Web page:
The Participation of HPV-Vaccinated Women in a National Cervical Screening Program: Population-Based Cohort Study.
PLoS ONE 2015 ; 10: e0134185.
Herweijer E, Feldman AL, Ploner A, Arnheim-Dahlström L, Uhnoo I, Netterlid E, Dillner J, Sparén P, Sundström K
DOI : 10.1371/journal.pone.0134185
PubMed ID : 26218492
PMCID : PMC4517931
Concerns have been raised that HPV-vaccination might affect women's cervical screening behavior. We therefore investigated the association between opportunistic HPV-vaccination and attendance after invitation to cervical screening.
A cohort of all women resident in Sweden, born 1977-1987 (N=629,703), and invited to cervical screening, was followed October 2006 - December 2012. Invitations to screening were identified via the National Quality Register for Cervical Cancer Prevention, as was the primary outcome of a registered smear. Vaccination status was obtained from two nationwide health data registers. Hazard ratios (HR) were estimated using Cox regression adjusted for age, education level and income (HRadj). Women were individually followed for up to 6 years, of which the first and second screening rounds were analyzed separately.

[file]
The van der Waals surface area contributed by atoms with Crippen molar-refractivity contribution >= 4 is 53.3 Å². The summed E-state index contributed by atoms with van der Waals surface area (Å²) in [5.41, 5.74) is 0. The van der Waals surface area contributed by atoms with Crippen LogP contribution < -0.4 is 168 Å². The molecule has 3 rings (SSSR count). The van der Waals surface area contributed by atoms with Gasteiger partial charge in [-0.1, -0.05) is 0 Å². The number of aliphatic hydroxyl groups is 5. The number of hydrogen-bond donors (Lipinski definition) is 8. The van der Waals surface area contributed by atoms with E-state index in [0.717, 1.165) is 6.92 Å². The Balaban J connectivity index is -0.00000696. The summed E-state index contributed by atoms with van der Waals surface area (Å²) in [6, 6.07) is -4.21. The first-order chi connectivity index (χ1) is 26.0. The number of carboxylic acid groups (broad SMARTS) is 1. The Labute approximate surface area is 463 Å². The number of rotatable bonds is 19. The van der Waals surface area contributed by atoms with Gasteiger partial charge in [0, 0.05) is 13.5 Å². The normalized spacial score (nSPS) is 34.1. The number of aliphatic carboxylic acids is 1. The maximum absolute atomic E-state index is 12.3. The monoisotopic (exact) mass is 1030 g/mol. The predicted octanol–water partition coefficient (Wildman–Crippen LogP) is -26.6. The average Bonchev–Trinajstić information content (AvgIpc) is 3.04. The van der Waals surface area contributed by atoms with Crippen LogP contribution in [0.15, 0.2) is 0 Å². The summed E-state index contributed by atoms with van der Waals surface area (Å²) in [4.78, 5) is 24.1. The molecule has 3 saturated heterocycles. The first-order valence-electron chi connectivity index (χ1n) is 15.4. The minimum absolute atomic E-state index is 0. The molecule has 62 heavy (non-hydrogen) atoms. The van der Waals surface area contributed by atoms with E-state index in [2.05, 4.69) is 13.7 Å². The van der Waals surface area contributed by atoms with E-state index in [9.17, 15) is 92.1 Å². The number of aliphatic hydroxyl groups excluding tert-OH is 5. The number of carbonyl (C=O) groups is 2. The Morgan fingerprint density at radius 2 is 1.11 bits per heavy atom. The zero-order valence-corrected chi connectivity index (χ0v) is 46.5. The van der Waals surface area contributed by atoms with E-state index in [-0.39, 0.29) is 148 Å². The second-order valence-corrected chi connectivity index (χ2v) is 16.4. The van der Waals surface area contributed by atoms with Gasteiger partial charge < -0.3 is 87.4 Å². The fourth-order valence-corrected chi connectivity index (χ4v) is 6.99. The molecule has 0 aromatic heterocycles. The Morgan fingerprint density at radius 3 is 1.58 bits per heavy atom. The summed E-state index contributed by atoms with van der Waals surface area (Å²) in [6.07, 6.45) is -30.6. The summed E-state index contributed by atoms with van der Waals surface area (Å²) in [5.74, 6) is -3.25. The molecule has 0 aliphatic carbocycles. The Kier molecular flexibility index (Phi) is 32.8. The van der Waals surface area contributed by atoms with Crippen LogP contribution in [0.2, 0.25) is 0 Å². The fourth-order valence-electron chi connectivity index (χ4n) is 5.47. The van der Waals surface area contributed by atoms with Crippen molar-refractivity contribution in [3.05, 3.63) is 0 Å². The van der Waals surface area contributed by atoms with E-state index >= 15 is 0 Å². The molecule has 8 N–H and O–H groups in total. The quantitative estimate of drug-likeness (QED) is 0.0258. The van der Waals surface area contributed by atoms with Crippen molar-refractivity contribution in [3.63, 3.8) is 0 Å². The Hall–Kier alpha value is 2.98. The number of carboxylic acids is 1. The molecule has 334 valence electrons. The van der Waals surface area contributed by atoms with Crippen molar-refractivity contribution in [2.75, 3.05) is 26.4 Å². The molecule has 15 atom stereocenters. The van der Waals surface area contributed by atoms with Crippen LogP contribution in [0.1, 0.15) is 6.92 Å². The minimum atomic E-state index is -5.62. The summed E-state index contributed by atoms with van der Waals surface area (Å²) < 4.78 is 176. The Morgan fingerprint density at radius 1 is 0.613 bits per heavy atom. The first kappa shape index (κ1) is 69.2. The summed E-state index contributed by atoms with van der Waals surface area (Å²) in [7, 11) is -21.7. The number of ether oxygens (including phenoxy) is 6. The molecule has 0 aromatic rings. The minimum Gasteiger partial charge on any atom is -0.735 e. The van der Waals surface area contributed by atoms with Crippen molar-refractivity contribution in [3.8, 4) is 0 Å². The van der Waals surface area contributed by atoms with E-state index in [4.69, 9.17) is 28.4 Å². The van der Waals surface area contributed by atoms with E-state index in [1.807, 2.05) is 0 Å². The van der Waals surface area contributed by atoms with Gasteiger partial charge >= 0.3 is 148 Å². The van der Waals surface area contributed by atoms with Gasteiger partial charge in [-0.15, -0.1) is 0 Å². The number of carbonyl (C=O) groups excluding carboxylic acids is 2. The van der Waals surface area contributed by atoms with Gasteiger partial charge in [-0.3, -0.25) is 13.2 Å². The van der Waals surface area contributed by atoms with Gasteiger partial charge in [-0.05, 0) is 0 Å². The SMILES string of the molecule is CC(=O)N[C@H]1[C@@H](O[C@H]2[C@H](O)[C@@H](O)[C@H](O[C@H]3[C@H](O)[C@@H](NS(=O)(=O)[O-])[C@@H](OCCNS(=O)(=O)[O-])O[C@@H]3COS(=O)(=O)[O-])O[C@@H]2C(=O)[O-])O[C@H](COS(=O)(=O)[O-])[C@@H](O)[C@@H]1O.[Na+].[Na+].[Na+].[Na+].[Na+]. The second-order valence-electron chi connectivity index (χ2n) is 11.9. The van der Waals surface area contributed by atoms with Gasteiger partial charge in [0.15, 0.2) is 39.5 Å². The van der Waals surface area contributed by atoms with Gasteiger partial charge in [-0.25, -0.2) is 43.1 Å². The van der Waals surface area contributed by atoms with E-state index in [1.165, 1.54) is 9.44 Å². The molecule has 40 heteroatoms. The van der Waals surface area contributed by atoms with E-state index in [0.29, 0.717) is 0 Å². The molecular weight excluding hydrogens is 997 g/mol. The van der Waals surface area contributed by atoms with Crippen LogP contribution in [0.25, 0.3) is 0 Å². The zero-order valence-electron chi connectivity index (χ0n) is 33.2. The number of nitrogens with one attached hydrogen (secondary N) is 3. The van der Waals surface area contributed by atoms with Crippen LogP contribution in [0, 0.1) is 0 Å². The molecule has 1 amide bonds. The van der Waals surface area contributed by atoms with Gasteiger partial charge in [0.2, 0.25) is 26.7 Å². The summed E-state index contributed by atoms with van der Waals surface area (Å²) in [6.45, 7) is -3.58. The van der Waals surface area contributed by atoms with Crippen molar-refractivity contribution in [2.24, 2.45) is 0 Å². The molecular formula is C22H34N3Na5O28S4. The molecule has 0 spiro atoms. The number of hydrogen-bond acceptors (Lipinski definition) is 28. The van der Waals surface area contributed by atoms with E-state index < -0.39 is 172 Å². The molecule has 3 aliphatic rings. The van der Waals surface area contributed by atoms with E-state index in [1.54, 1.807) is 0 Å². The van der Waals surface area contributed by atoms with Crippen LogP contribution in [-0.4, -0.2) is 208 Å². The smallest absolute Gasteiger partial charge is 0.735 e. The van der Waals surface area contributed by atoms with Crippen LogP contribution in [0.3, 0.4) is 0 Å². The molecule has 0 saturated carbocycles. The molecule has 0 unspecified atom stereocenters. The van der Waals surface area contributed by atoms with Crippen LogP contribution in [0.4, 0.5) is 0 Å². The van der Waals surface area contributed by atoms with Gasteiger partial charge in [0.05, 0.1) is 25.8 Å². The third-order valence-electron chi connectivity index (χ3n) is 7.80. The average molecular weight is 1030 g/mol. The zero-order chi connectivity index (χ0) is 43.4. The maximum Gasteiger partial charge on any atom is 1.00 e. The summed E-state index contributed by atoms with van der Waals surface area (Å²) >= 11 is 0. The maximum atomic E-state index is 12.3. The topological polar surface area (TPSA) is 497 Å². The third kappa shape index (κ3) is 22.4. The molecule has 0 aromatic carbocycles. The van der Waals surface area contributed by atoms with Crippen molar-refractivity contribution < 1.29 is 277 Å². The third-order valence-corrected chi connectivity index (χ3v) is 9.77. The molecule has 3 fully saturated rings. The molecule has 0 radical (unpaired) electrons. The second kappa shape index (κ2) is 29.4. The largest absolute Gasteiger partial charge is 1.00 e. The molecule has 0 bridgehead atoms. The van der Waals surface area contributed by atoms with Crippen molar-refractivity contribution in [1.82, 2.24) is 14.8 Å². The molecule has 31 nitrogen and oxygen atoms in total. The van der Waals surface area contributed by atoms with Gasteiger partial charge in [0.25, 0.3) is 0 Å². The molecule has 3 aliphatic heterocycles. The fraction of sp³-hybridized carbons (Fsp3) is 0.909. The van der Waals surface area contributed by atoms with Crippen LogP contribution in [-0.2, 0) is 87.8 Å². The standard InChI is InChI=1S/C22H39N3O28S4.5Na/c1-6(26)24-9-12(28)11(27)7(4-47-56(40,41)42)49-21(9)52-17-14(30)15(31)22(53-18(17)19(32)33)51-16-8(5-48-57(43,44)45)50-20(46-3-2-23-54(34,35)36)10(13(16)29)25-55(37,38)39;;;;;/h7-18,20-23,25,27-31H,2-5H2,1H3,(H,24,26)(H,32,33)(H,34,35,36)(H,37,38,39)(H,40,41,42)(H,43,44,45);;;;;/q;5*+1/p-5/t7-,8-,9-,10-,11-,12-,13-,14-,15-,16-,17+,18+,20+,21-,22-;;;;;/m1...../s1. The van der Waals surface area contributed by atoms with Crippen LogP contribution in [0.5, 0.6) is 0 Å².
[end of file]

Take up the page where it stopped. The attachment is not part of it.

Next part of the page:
Screening attendance after three years of follow-up was 86% in vaccinated women (N=4,897) and 75% in unvaccinated women (N=625,804). The crude HR of screening attendance in vaccinated vs. unvaccinated women was 1.31 (95% CI 1.27-1.35) in the first screening round. Adjustment for education and income reduced but did not erase this difference (HRadj=1.09, 95% CI 1.05-1.13). In the second screening round, attendance was likewise higher in HPV-vaccinated women (crude HR=1.26, 95% CI 1.21-1.32; HRadj=1.15, 95% CI 1.10-1.20).
HPV-vaccination is so far associated with equal or higher attendance to cervical screening in Sweden in a cohort of opportunistically vaccinated young women. Most but not all of the difference in attendance was explained by socioeconomic differences between vaccinated and unvaccinated women. HPV vaccine effectiveness studies should consider screening attendance of HPV-vaccinated women when assessing incidence of screen-detected cervical lesions.